Obviously, training off-road is the best way to get yourself ready for a trail race. But if you're limited to your urban surroundings, says Colorado-based running and wellness coach Elinor Fish, it's not critical.
First, consider the race course: "Will it be rocky, rooty, or sandy? If so, prepare your lower legs with strengthening and stability exercises, such as one-footed squats while balancing on a wobble board," says Fish, whose Run Wild Retreats teach road runners how to best transition off the beaten path. Elevation should be a factor, too: "If you expect steep ascents or descents in the race, add some hill repeats to your routine to improve your cardiovascular fitness and strength."
As you train (and especially on race day), stay conscious of your technique. Avoid overstriding, which will thrash your legs and increase your risk of tripping—especially when there's uneven ground underfoot. "Focus instead on efficiency, taking shorter steps with a more rapid turnover rate, driving the elbows back for momentum," says Fish. "This will keep your heart rate in check during uphill sections and prevent quad-quivering fatigue on steep downhills."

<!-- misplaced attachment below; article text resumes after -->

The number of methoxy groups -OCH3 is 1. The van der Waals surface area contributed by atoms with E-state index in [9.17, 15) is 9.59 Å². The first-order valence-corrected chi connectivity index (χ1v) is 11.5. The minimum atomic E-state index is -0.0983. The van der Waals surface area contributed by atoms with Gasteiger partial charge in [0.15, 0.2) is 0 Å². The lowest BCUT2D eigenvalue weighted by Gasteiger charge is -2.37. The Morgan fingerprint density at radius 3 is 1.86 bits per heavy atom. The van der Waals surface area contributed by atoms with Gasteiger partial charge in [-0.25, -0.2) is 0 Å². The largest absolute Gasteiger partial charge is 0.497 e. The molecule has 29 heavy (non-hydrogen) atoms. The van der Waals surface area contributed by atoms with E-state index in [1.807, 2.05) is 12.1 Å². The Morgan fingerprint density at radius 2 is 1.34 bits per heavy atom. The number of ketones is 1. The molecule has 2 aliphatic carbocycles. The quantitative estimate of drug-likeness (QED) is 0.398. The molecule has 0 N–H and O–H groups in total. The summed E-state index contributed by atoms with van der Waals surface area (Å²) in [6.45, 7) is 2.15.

It's worth investing in dedicated trail running shoes, which have a more aggressive tread for better traction and a reinforced upper to provide stability. Try to squeeze in at least a few dirt- or gravel-road runs beforehand to test your sock-and-shoe combo, to ensure you've got a system that can prevent blisters and offer you enough wicking power and cushioning to keep your feet dry and comfortable.
Finally, don't expect to PR in your first trail run—or any trail run, for that matter. Elevation changes, twists and turns, and obstacles along the way will almost certainly make it harder to predict your pace. (Don't be afraid to slow down and "hike" through highly technical sections of the course, says Fish; sometimes that's actually the most efficient way to go.)
Bottom line: If you don't have a forest or park to run in, focus on stability and strengthening exercises, hill repeats, and making sure you have the right gear. And when you do get out on the trail, ditch the iPod and enjoy your surroundings. "Because of the mental focus it takes to navigate most trails, it's easier to get into a state of 'flow,' while running," says Fish. "Your breath and the rhythm of your feet carry you along, and you forget the passage of time."
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